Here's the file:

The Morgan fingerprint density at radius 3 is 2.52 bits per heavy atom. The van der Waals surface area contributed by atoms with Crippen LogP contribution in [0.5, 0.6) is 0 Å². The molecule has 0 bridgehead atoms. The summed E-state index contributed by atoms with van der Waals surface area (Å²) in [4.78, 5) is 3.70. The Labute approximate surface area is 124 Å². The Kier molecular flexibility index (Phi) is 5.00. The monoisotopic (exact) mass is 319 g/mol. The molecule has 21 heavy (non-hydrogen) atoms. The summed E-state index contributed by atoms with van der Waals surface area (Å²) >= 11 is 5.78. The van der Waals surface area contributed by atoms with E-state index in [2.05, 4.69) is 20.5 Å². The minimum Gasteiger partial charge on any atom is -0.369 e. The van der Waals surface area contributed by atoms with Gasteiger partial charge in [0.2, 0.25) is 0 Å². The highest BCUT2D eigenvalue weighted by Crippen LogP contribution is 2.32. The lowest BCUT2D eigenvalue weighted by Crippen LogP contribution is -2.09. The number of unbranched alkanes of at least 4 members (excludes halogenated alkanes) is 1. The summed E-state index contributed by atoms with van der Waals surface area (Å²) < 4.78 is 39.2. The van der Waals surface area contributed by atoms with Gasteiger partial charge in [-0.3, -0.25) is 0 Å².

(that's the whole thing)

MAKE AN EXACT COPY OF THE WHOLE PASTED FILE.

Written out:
The Morgan fingerprint density at radius 3 is 2.52 bits per heavy atom. The van der Waals surface area contributed by atoms with Crippen LogP contribution in [0.5, 0.6) is 0 Å². The molecule has 0 bridgehead atoms. The summed E-state index contributed by atoms with van der Waals surface area (Å²) in [4.78, 5) is 3.70. The Labute approximate surface area is 124 Å². The Kier molecular flexibility index (Phi) is 5.00. The monoisotopic (exact) mass is 319 g/mol. The molecule has 21 heavy (non-hydrogen) atoms. The summed E-state index contributed by atoms with van der Waals surface area (Å²) >= 11 is 5.78. The van der Waals surface area contributed by atoms with E-state index in [2.05, 4.69) is 20.5 Å². The minimum Gasteiger partial charge on any atom is -0.369 e. The van der Waals surface area contributed by atoms with Gasteiger partial charge in [0.2, 0.25) is 0 Å². The highest BCUT2D eigenvalue weighted by Crippen LogP contribution is 2.32. The lowest BCUT2D eigenvalue weighted by Crippen LogP contribution is -2.09. The number of unbranched alkanes of at least 4 members (excludes halogenated alkanes) is 1. The summed E-state index contributed by atoms with van der Waals surface area (Å²) < 4.78 is 39.2. The van der Waals surface area contributed by atoms with Gasteiger partial charge in [-0.3, -0.25) is 0 Å².